Jundullah has said in the past that it uses violence only to defend Baluch and Sunni Muslim interests in Iran.

Tehran says that armed groups operating in Sistan-Baluchestan, including Jundallah, are backed by Saudi Arabia and supported by the US and Britain.

Source: Al Jazeera

Sunday, October 18, 2009
20:36 Mecca time, 17:36 GMT

Q&A: Iran's Revolutionary Guards

The Revolutionary Guards has army, navy and air units as well as covert operatives

Iran's Islamic Revolutionary Guards Corps (IRGC) has expanded in the past 30 years into a potent force with military, political, social and economic interests.

What is the IRGC?

The IRGC was set up after the 1979 Islamic revolution to protect the ruling system against internal and external threats, but has since expanded beyond its original mandate. It answers to Ayatollah Ali Khamenei, the Islamic Republic's highest authority.

It controls the Basij religious volunteer militia, which enforces Islamic social codes and quells civil unrest. Millions of people are said to have volunteered.

The Qods (Jerusalem) Force is a shadowy part of the Guards that carries out special operations abroad. The US, which says the Qods Force backs fighters in Iraq, Lebanon and Afghanistan, has imposed sanctions on firms and individuals that have links to it.

The US also says the Guards is a proliferator of weapons of mass destruction and has a role in Iran's nuclear and ballistic missile programmes. Tehran says its nuclear programme is for peaceful purposes alone.

What are the IRGC's military capabilities?

The IRGC initially dealt with internal security, but became an organised fighting force during the war with Iraq. It has about 125,000 members with army, navy and air units. It operates separately from the 350,000-strong regular army.

Guardsmen fought in conventional battles against Iraq, but they also used irregular tactics, such as hit-and-run raids in small craft against shipping.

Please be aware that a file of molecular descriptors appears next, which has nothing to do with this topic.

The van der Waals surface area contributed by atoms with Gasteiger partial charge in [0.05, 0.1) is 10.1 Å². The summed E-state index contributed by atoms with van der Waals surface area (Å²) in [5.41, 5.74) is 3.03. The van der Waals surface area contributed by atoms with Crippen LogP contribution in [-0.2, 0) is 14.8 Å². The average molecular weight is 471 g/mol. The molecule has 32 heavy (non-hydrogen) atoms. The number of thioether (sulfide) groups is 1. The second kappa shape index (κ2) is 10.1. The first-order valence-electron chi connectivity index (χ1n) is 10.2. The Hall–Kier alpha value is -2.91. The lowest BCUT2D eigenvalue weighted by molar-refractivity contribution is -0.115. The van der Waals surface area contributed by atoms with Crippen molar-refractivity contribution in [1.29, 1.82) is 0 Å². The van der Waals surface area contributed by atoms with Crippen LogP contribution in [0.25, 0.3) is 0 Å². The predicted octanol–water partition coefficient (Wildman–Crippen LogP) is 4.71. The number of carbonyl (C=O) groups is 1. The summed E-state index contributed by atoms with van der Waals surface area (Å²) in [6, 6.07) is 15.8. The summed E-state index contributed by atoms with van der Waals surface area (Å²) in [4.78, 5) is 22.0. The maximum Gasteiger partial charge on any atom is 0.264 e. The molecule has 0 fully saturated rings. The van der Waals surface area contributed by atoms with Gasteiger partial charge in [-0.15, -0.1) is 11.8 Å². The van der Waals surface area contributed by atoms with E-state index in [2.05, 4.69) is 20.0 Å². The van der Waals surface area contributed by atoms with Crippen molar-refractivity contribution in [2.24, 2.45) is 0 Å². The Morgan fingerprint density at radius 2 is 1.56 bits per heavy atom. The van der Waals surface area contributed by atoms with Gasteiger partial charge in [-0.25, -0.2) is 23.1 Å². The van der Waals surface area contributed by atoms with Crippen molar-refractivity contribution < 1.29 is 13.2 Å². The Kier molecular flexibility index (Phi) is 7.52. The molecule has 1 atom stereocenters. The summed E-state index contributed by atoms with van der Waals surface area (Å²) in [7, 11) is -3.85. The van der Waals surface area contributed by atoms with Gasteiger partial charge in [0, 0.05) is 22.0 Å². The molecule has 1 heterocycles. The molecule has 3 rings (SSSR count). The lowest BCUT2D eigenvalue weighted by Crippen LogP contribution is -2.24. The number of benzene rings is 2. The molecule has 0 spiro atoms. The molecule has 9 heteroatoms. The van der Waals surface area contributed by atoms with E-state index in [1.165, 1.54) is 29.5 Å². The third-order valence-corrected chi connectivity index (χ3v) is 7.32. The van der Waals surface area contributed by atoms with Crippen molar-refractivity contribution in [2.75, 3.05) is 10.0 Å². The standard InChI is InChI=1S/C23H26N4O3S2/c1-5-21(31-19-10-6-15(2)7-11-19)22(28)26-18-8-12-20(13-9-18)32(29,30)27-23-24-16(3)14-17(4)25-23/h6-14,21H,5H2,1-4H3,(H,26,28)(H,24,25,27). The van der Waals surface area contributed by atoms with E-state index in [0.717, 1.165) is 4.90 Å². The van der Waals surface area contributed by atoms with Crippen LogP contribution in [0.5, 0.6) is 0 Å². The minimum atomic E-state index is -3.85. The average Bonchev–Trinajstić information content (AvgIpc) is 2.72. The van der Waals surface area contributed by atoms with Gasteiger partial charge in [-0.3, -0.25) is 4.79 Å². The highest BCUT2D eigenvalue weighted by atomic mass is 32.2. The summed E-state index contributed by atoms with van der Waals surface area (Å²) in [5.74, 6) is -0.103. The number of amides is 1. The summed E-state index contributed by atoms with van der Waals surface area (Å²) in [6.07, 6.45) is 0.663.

An Iranian military commander has said "martyrdom-seeking" Basijis could disrupt Gulf oil-shipping routes if the need arises.

The IRGC controls Iran's strategic missile forces and has played a role in developing advanced systems such as the Shahab-3 missile with a range of 2,000km.

How does IRGC operate in the political system?

The IRGC's mandate to protect revolutionary values has prompted it to speak out when it feels the system is threatened.

General Yadollah Javani, the director of the IRGC's political arm, said the Guardsmen who suppressed post-election protests this year had thwarted an attempt to overthrow Islamic rule.

The IRGC's influence appears to have grown since Mahmoud Ahmadinejad, the Iranian president, came to power in 2005. Two-thirds of his first 21-man cabinet were IRGC veterans, like himself.

Some analysts suggest the corps' political power already eclipses that of Ahmadinejad. Given Khamenei's reliance on the Guard to put down dissent, the supreme leader himself may now be hostage to the force he commands, some analysts suggest.

Others say the IRGC leadership is divided and lacks the cohesion to wield power independently. Some ex-Guard officers, including Ali Larijani, the parliament speaker, Mohammad Baqer Qalibaf, the mayor of Tehran, and Mohsen Rezaie, a defeated presidential candidate, are critics of Ahmadinejad.

The IRGC also conducts military training, operates a domestic media apparatus and runs education programmes to inculcate loyalty to the revolution.

What about business interests?

After the war with Iraq, the IRGC became involved in reconstruction and has expanded its work to cover import-export, oil and gas, defence, transport and construction.

The Corps has become a contractor, with ties to firms controlling billions of dollars in business, construction, finance and commerce, the US treasury has said.

A Rand Corporation report this year said Khatam al-Anbia, an engineering firm affiliated to the IRGC, had been awarded more than 750 contracts in construction, infrastructure and energy projects.

It said the Guards are also reported to control an underground economy of black-market goods smuggled into Iran via illegal jetties and other entry points under their sole control.

Source: Agencies